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A. R Chase*
University of Florida, IFAS
Central Florida Research and Education Center - Apopka
CFREC-Apopka Research Report, RH-93-11
Bacterial leaf spot of Calatheas can be caused by either Pseudomonas cichorii which is fluorescent in culture or another Pseudomonas sp. which is nonfluorescent. Symptoms of Pseudomonas leaf spot (P. cichorii) are characterized by water-soaked spots that turn dark green to black. They may have a yellow edge but this is not common. Calathea roseo-picta and C. 'Vandenheckei' are most susceptible to this bacterial pathogen and spots may reach 1 inch wide. There are rarely more than two spots on a leaf and loss of the leaf often occurs if it is infected before complete expansion (2).
Fig 1. Pseudomonas leaf spot on Calathea argentea 'Vandenheckei' caused by P. cichorii.
Symptoms of the Pseudomonas blight (Pseudomonas sp.) are somewhat different. This bacterial disease has become a problem for calathea growers during the past two years (1). Symptoms start as water-soaked areas along the leaf veins and are especially visible on new leaves as they open up. The spots appear clear and run together readily. When completely mature, the spots are tan to brown and papery. C. roseo-lineata is very susceptible to this pathogen, with severe symptoms developing even when drip irrigation is used to keep leaves as dry as possible.
Fig 2. Pseudomonas blight on Calathea roseo-lineata caused by Pseudomonas sp.
Control of Pseudomonas leaf spot should be based on eliminating overhead watering as much as possible to reduce conditions for infection and spread of the bacterium between plants. Preventive applications of a copper bactericide may aid in disease control but none are labeled for calathea at this time. Control of Pseudomonas blight is more difficult. Infected plants should be destroyed since the bacterium is systemic in infected plants. Although tissue culture plants may be free of the disease when purchased they are as easily infected as cuttings. Other controls mentioned for P. cichorii can be used as well.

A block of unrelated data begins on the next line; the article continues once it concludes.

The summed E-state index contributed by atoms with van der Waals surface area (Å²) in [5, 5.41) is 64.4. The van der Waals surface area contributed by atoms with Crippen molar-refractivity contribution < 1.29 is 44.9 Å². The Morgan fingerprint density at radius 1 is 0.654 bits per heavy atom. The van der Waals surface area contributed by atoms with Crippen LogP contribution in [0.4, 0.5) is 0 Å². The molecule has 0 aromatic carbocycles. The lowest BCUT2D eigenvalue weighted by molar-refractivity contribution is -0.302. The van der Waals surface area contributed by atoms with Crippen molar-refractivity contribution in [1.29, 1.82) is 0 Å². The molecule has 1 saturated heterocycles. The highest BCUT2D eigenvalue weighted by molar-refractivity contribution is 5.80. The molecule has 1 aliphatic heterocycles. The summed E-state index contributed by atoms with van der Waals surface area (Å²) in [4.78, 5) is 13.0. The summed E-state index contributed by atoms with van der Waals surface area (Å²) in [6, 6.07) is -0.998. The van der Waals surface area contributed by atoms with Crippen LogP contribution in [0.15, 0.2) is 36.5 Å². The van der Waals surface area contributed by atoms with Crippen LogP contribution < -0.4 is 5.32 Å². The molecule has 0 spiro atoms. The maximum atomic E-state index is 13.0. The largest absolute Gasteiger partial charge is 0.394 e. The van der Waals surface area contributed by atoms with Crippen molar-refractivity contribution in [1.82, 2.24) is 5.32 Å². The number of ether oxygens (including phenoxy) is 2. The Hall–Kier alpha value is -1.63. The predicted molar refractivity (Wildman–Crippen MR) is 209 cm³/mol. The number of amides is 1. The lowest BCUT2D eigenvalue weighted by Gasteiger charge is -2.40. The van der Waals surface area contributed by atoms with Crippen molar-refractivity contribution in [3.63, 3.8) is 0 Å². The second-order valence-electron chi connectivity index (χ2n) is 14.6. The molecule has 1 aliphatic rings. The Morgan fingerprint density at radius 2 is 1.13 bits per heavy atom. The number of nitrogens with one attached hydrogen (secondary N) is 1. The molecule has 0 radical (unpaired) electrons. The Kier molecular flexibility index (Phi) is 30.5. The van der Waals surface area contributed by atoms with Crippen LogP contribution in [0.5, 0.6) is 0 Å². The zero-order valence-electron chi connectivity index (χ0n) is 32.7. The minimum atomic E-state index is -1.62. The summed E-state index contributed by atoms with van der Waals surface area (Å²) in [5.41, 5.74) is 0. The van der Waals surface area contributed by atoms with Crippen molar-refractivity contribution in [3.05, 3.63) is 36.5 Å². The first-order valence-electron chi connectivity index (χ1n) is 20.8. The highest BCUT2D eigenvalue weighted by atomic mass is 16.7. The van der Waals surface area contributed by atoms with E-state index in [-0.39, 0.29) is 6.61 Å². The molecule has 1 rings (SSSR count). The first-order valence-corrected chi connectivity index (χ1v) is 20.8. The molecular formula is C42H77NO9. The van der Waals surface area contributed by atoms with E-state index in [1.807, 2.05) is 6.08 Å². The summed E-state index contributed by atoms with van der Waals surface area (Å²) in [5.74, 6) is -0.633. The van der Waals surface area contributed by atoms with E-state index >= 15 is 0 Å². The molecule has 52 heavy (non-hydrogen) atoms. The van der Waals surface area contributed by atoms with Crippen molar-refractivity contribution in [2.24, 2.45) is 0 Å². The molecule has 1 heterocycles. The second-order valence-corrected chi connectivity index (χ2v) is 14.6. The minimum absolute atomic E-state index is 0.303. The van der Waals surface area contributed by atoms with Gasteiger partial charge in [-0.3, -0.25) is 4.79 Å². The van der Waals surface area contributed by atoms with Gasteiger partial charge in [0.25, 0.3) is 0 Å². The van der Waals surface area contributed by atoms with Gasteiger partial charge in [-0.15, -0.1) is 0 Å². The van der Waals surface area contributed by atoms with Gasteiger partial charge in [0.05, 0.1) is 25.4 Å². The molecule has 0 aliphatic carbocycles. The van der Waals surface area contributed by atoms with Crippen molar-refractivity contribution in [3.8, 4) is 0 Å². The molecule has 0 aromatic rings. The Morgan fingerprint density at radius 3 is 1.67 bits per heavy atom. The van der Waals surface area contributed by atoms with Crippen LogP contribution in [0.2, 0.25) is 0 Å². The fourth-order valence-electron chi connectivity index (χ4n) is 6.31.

Since Pseudomonas blight is so difficult to control even when the best cultural conditions prevail the following studies were undertaken to determine resistance of some Calatheas and related plants to this bacterial pathogen. The table lists the plants tested for susceptibility to Pseudomonas blight. Many calatheas and all marantas tested were immune to the pathogen while Stromanthe 'Burle Marx' was as susceptible as C. ornata.
*Professor of Plant Pathology, University of Florida, IFAS, Central Florida Research and Education Center - Apopka, 2807 Binion Rd., Apopka, FL 32703-8504.
1. Leahy, Robert. 1991. Bacterial leaf spot of Calathea spp. Pl. Path. Circ. No. 345, Fl. Div. of Pl. Industry. (not in print)
2. Wick, R. L. and Robin Shrier. 1990. Pseudomonas leaf spot of Calathea picturata 'Argentea'. Phytopathology 80:124.
|Calathea concinna||marginal/interveinal burning||low to medium|
|Calathea leperdina||marginal burning||slight|
|Calathea majestica||interveinal burning||low to medium|
|Calathea ornata||interveinal burning||very high|
|Calathea roseo-picta||marginal burning||low to medium|
|Calathea wilson-princep||scattered spots||high|
|Maranta leuconeura 'Green'||none||immune|
|Maranta leuconeura 'Red'||none||immune|
|Maranta leuconeura 'Blue'||none||immune|
|Stromanthe amabilis 'Burle Marx'||marginal and tip burning||very high|
xSusceptibility was rated from lowest to highest: immune, slight, low, medium, high and very high.